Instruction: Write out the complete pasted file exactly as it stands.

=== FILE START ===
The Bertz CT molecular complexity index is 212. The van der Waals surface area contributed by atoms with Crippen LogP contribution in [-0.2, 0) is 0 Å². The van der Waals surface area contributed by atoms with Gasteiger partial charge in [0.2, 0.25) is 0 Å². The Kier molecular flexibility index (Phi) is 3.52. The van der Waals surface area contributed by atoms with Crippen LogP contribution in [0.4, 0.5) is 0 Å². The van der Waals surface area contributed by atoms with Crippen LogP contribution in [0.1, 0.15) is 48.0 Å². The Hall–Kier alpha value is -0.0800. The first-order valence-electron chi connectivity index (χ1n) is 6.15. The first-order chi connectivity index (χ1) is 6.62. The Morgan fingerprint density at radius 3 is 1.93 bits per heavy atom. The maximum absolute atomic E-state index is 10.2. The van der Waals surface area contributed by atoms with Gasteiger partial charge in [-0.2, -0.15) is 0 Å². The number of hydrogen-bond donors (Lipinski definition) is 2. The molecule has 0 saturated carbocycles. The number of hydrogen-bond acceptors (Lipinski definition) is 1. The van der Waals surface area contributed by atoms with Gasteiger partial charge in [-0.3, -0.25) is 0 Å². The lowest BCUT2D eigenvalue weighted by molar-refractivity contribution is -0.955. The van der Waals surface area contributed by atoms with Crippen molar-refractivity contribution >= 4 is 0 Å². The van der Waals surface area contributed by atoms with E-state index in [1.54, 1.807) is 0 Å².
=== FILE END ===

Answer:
The Bertz CT molecular complexity index is 212. The van der Waals surface area contributed by atoms with Crippen LogP contribution in [-0.2, 0) is 0 Å². The van der Waals surface area contributed by atoms with Gasteiger partial charge in [0.2, 0.25) is 0 Å². The Kier molecular flexibility index (Phi) is 3.52. The van der Waals surface area contributed by atoms with Crippen LogP contribution in [0.4, 0.5) is 0 Å². The van der Waals surface area contributed by atoms with Crippen LogP contribution in [0.1, 0.15) is 48.0 Å². The Hall–Kier alpha value is -0.0800. The first-order valence-electron chi connectivity index (χ1n) is 6.15. The first-order chi connectivity index (χ1) is 6.62. The Morgan fingerprint density at radius 3 is 1.93 bits per heavy atom. The maximum absolute atomic E-state index is 10.2. The van der Waals surface area contributed by atoms with Gasteiger partial charge in [-0.2, -0.15) is 0 Å². The number of hydrogen-bond donors (Lipinski definition) is 2. The molecule has 0 saturated carbocycles. The number of hydrogen-bond acceptors (Lipinski definition) is 1. The van der Waals surface area contributed by atoms with Gasteiger partial charge in [-0.3, -0.25) is 0 Å². The lowest BCUT2D eigenvalue weighted by molar-refractivity contribution is -0.955. The van der Waals surface area contributed by atoms with Crippen molar-refractivity contribution >= 4 is 0 Å². The van der Waals surface area contributed by atoms with E-state index in [1.54, 1.807) is 0 Å².